How Do You Mediate or Negotiate When You Think They’re Lying? Seven Ways to Deal with Liars

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Employee X was a little reluctant to mediate with Employee Y.  Their problems in the workplace dated back several months now and their employer really wanted them to come to a resolution.  However, one employee had a reputation for being less than truthful and the other was afraid of lies and manipulation.

How could the mediation be a success?  What do you do when you’re trying to solve a problem but you suspect the other side is lying to you?   Try using one or more of the tips below to stay the course and achieve a win-win solution to your issues.

  1. Be scrupulously honest yourself.  You can’t be deceptive and still expect honesty from the other side.  Are you shading anything?  Even a little?  Our society encourages lying, especially in negotiations. If you want honesty, cultivate your own reputation for honesty.
  2. Ask questions.  Whenever you suspect someone is lying, probe for more information in a non-judgmental way.  Perhaps you heard it wrong or misunderstood what they were trying to say.  Ask them to elaborate and tell you more.  Paraphrase what they said and ask if you got it right. Help the other person save face if in fact they were trying to mislead you. Say something like, “I’m wondering if there is something you don’t want to tell me, what can I say so that we feel comfortable being completely straight with each other”.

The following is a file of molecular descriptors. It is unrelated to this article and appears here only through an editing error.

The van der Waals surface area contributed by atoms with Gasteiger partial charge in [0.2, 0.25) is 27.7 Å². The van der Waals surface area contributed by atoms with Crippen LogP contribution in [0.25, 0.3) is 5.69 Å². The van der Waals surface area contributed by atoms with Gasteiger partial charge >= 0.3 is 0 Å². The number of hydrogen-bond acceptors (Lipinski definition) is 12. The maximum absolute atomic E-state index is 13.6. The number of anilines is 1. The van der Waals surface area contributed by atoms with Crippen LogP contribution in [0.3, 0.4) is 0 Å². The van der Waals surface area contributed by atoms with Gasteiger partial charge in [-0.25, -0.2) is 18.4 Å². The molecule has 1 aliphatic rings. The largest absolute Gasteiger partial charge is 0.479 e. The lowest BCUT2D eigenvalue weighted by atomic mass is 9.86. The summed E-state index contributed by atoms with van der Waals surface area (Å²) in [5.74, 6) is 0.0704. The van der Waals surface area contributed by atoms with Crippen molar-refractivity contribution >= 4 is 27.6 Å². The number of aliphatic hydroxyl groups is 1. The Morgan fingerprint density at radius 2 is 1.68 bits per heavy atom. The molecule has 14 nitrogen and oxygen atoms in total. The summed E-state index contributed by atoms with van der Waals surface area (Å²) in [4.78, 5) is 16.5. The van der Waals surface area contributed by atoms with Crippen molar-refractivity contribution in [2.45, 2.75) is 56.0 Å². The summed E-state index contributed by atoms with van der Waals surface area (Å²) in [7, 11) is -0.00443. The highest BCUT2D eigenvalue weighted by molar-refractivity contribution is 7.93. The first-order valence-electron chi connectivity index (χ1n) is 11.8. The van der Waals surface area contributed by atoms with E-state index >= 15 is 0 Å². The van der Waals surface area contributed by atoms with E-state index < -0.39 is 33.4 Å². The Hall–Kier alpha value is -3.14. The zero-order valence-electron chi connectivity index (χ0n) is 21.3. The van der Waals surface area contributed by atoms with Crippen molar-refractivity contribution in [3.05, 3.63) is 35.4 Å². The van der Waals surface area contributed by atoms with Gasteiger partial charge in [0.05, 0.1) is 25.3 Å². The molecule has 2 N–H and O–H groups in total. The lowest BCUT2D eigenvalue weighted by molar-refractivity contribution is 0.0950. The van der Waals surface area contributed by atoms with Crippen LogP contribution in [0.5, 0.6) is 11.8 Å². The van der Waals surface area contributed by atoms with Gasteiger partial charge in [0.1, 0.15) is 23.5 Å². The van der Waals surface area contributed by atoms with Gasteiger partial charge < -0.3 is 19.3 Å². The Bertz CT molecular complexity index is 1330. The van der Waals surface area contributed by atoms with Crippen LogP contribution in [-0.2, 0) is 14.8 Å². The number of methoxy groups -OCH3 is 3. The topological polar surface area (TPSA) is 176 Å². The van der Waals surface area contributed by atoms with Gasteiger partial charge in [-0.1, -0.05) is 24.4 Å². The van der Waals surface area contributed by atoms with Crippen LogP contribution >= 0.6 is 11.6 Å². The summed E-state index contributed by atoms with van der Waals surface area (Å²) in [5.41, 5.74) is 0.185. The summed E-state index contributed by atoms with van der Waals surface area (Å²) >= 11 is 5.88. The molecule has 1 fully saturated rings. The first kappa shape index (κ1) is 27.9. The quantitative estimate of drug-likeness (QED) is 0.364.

3. Ask for documentation.  Don’t be afraid to ask for the figures.  “Is there anything you can show me to back up what you are saying?”
  4. Build in a back up plan. If you’re afraid that someone will fail to follow through with a commitment despite what they say, spell out what will happen should that occur.  “If party x fails to pay by specified date, interest shall accrue at the rate of y%.”
  5. Control your emotions.  It’s easy to get angry when you think someone is lying to you or about you.  Take a deep breath, be firm and speak only the truth back.  Don’t lose your composure or your tongue.
  6. Let go of different viewpoints of the past.  Sometimes two people will have very different perspectives on what has occurred.  Just because someone sees it differently or perceived an event differently, doesn’t mean that they are lying or that they won’t follow through with their commitments.  Concentrate on the future, what needs to happen from here on out and how you can keep the problem from recurring.
  7. Use the power of neutrality.  Use your mediator and talk to them about your suspicions.  Because the mediator is neutral and has no stake in the dispute, he or she may have more success probing the other side without putting them on the defensive.  The mediator is also likely to have insight into what is happening and can ensure any agreements are durable and made in good faith.

©ACDRS 12/2009

“Putting harmony and productivity back into the workplace”

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